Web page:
Wednesday, December 02, 2009

Are You There Santa? It's Me, Margaret.



Growing up sucks. That's why I never did. Yesterday at 4pm, I got the text message from my daughter I'd been dreading for years:


"Mom r u Santa Claus? I would be fine with whatever u say. its just everyone @ school keeps saying how their parents told them they were santa c."


My heart stopped beating and I marched into the next office to show the message to a colleague.


Me: "I don't want to go home tonight."


Colleague: "My twelve year old never asked. He just kind of slid into enlightenment on his own."


Me: "Can I spend the night here?"


I e-mailed Deadly DeLeon. She was very sympathetic.


Jana: "Christ! Do you home school or something? How old is she? I was 6 or 7 when I knew!"


I pulled into the driveway with sweaty palms and a thumping heart. Couldn't we just do the sex talk again? I opened the door and she was on me. I stalled like a mature adult.


Once we were alone, I asked her what happened at school. Margaret said her best friends said their parents told them it was them, not Santa, who put out presents. (BTW - THANKS L and A.)


The aforementioned sweaty palms began to itch as I watched my daughter burst into tears.


Me (with great maturity): Um, why are you crying?


Margaret (between sobs): Because I want to know!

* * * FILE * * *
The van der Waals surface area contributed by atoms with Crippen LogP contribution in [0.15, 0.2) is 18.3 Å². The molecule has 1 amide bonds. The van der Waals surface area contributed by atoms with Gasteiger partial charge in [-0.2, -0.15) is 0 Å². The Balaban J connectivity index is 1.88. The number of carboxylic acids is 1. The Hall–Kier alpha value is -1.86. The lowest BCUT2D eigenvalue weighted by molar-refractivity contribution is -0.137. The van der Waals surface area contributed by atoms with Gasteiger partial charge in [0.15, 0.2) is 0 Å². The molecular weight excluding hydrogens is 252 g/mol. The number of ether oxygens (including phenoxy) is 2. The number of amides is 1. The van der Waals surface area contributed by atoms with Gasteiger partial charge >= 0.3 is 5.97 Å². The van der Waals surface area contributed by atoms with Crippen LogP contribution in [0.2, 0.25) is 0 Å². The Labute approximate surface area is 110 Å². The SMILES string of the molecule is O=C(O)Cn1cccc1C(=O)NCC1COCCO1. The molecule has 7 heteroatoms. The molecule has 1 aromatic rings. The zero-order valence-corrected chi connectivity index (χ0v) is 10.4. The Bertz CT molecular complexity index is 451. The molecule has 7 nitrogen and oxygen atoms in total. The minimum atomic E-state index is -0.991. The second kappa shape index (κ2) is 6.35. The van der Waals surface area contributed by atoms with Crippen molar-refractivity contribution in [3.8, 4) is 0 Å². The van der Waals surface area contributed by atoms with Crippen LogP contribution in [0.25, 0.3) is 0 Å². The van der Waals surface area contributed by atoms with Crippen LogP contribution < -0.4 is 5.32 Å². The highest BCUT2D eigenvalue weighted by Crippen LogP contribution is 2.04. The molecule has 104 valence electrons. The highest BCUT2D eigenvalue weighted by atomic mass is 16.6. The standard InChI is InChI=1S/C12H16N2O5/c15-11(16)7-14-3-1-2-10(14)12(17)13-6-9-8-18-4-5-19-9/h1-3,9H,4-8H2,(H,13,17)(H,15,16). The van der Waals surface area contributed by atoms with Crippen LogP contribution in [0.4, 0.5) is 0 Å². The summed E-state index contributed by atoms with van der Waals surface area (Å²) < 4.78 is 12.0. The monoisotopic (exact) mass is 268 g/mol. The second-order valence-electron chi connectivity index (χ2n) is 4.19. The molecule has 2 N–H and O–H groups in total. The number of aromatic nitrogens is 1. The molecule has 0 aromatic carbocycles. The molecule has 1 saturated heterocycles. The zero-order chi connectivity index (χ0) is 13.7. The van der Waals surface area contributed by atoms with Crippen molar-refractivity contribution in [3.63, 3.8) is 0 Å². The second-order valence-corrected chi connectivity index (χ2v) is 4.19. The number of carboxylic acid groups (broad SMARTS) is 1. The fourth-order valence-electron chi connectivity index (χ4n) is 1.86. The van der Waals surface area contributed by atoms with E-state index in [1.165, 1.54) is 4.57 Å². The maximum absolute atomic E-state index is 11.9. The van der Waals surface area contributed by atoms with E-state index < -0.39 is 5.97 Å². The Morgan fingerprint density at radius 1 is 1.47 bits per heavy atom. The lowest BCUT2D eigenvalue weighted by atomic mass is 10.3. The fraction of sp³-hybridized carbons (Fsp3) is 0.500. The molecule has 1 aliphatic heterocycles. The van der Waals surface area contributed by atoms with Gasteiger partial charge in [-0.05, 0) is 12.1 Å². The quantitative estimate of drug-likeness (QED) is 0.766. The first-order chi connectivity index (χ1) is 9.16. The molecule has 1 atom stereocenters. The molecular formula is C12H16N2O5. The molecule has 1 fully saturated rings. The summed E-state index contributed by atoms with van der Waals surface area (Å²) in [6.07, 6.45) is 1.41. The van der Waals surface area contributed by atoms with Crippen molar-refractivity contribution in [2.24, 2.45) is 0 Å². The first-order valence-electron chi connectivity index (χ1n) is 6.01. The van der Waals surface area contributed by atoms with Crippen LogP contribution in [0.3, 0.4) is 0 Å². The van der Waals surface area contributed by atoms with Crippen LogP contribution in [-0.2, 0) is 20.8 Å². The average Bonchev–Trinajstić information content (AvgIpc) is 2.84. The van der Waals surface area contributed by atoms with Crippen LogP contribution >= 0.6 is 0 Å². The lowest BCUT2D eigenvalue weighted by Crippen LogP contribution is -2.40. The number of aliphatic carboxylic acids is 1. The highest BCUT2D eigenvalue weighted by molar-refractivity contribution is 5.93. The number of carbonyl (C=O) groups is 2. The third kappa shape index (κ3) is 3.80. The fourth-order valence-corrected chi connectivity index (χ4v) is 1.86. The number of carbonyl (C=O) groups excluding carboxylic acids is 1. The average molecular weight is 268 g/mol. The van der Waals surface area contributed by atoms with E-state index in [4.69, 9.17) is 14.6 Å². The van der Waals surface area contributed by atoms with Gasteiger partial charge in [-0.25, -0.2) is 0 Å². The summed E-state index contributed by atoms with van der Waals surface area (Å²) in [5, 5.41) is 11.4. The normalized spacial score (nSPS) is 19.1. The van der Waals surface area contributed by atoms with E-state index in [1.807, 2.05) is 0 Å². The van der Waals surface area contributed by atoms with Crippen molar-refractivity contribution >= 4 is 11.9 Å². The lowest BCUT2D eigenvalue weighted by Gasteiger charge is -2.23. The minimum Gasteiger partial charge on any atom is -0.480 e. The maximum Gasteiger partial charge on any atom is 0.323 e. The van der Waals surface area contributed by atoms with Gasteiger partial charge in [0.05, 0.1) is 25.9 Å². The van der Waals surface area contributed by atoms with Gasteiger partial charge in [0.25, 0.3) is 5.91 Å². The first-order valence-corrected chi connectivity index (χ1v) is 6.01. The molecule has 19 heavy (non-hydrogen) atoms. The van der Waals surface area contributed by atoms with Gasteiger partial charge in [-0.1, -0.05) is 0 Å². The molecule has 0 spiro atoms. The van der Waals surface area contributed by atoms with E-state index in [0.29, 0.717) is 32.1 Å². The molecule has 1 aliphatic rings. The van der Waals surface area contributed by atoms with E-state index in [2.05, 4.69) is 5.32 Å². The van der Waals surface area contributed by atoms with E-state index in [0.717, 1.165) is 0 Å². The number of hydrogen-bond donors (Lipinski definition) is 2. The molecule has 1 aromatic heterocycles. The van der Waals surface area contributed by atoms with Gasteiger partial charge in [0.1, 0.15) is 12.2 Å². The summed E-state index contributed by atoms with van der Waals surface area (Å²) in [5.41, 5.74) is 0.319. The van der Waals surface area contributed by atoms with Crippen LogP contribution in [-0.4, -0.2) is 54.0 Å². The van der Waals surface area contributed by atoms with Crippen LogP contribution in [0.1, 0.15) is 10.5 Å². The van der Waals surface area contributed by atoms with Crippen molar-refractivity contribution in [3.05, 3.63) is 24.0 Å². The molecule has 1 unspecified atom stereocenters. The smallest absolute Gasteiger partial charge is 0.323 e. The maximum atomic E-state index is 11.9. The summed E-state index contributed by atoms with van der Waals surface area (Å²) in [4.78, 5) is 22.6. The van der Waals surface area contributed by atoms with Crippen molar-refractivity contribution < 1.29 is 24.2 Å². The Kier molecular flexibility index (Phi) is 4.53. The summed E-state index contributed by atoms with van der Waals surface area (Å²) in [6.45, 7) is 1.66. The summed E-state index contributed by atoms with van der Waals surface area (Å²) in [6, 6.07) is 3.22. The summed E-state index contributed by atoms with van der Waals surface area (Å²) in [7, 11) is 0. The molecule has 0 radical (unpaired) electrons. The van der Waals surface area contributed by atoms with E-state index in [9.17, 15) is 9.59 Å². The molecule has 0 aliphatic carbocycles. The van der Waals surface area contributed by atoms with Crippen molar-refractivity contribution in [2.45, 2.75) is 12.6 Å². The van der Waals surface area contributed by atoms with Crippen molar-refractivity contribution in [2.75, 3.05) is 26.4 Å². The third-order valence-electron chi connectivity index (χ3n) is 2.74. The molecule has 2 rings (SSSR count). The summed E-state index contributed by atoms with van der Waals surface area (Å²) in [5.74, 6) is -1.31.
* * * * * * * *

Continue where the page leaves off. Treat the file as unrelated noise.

Me (trying a little psychology): Do you? Do you really?


Margaret: I don't know! Maybe I don't!


Me: So...do you want to know so you won't get teased or are you afraid to find out he may not be real? (Is it obvious that I had no idea what the hell I was doing?)


Margaret: I want to believe. But I also want to know.


For a moment, I toyed with using Pascal's Wager. Then I thought about showing her Miracle on 42nd Street. Instead, I had her read that letter from 8 year old Virginia who wrote the newspaper in 1897 asking if Santa was real.


Have you looked at that lately? While it is a charming piece...Francis Pharcellus (Pharcellus?)Church wrote, "Not believe in Santa Claus! You might as well not believe in fairies!"


Um, fairies?


It is interesting to note that my friends all suggested I be vague and insist he's real. Others said, "If you don't believe in Santa, you don't get presents from Santa!" And it occurred to me, that while we are supposed to discuss sex with our children with biological bluntness and a frightening amount of scientific precision, we are supposed to not have to explain Santa this way or even at all. In fact, most kids just kind of figure it out and keep it to themselves. That's what happened to me.


Why would parents tell their kids outright that there is no Santa...that it's them putting the presents under the tree? A friend just texted that she thinks it's lazy parenting. I kind of agree with that but I also think it borders on child abuse. They are telling their kids that there is no magic left in the world (and believe me, I'd rather believe that sex is "magic" than biology).


So, I told Margaret to tell her friends that I believe in Santa and dare them to talk to me about it (I am, after all, their all omnipotent Girl Scout leader) and that parents are really Santa's helpers. I was beyOND vague.